MTA OS Fundamentals (98-349): Same Name, Same Exam Number, Not The Same Content

by Jason - Dec 12, 2016


Whenever I am asked to write an entry for this blog, I usually do the writing mid-week. But, last week our great crew was busy filming the course I get to tell you about today, and that is the updated version of the MTA (Microsoft Technology Associate) Operating System Fundamentals course, which maps to MTA exam 98-349.

Most of the time, when we put together a new version of a course, it is for a new exam (specifically name or number). This time, though, the exam name and number are the same. What changed, then? Oh, about half of the test objectives as the exam has been updated to include Windows 10 content and remove content that just applied to Windows 7.

For example, exam topics such as Aero configurations, Windows Media Center, and Windows XP mode are all gone as they are not in Windows 10, but features such as Insider Preview, Current Branch, and Windows Store apps are exam topics. Furthermore, the wording of many exam topics has changed to “Configure….” rather than “Understand…”, placing a greater emphasis on knowing how to do operating system configurations in Windows 10, not just knowing what they are.

Now, the specifics: There are six domains on this exam:

  • Understanding operating system configurations
  • Installing and upgrading client systems
  • Managing applications
  • Managing files and folders
  • Managing devices
  • Understanding operating system maintenance

This course covers these domains thoroughly, through the video training (which we just completed filming), pre-assessment and post-assessment tests, practice labs, and a project workbook with plenty of practice exercises for configuring Windows 10. All of these tools will help you pass the 98-349 exam and increase your employability as, according to Microsoft, Windows 10 has been deployed to over 400 million devices in its first year of release. Thus, businesses which need desktop support technicians and computer repair shops definitely need people who are skilled in configuring Windows 10, which this course and certification will provide.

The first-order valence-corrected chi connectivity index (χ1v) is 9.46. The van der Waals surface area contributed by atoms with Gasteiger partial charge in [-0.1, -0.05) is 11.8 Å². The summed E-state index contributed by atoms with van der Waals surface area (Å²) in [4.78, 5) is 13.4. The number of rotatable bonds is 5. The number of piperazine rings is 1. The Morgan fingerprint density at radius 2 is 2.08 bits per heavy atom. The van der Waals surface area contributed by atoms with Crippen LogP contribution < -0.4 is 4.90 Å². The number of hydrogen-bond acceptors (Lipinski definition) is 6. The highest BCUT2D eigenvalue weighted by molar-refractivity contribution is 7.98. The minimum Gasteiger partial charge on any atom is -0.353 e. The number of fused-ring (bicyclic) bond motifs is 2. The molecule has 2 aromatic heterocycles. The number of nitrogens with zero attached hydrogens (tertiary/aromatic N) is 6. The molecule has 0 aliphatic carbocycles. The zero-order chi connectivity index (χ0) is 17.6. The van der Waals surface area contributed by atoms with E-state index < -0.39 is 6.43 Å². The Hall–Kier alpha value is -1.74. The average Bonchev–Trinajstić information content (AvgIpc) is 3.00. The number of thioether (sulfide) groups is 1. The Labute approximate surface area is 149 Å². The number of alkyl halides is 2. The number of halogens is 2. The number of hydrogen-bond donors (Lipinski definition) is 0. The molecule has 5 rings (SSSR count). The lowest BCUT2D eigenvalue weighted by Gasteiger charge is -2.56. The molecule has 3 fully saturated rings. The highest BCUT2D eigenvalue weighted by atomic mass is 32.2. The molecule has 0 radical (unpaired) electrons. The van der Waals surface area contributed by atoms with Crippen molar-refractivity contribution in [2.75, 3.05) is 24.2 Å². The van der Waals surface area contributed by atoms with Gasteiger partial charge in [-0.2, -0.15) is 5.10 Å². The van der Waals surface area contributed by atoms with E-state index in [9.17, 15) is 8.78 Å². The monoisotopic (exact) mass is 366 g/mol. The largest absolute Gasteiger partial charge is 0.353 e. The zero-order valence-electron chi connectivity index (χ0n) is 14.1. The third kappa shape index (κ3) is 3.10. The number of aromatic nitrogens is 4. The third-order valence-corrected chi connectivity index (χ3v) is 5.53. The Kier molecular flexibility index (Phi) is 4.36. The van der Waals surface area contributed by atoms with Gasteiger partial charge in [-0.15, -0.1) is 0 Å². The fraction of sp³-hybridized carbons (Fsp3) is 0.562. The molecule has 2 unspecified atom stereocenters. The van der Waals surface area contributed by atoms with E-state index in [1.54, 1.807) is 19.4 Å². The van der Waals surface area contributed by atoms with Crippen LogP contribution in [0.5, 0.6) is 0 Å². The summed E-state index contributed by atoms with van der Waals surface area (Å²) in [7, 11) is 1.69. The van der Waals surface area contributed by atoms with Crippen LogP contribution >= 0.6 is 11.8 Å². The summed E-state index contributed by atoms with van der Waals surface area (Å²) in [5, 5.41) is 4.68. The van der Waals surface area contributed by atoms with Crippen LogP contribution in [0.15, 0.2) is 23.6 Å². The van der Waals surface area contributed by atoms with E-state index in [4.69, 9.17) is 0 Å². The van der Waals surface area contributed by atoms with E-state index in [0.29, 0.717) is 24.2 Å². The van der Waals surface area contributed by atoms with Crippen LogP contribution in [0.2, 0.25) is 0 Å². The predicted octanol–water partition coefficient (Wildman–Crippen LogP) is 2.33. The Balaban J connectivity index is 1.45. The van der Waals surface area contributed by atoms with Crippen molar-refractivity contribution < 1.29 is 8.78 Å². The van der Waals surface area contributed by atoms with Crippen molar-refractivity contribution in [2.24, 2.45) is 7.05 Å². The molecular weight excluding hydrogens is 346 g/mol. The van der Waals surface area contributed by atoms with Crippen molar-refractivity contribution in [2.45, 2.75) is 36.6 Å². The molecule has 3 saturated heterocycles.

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Key Contributor Award Winners- “Lights out” at what they do

by Jeff - Dec 05, 2016


Our Key Contributor Award is a true reflection of our culture. Recognizing employees who go about their work with pride of ownership and demonstrating our core values along the way. It gives me great pleasure to announce the recipients of our 3rd Quarter Key contributor award LearnKey employee’s Ben Lee, Tristan Roberts and Jacob Gardner who make up our “Lights Out Technical Support Team”

Ben Lee - Key Contributor AwardTristan Roberts - Key Contributor AwardJacob Gardner - Key Contributor Award

During July, August and September these guys released a major software update to our Learning Management Platform OnlineExpert.com and one of our client dedicated servers. It was the largest software upgrade performed in well over 10 years. Additionally, they supported the GMetrix Project which required allot of testing and implementation support.

They also re-negotiated one of our most costly contracts successfully reducing it by over 70%. To top it off they did that with a 40% reduction in staff. These initiatives we all deadline drive and they worked together, as a team to meet every critical deadline.

Every step of the way they demonstrated our core values (Ease, Value & Trust) by being Easy it is to work, showing real  Trust something we know is earned whether its meeting deadlines, ensuring our networks are operational, or testing that needed to be completed they always delivered on time each and every time. Value– is something they bring to work every day. We could not be more proud of their work and how they go about it.

Just like our previous winners, please join me in congratulating them for a job well done as I could not be more proud of this team!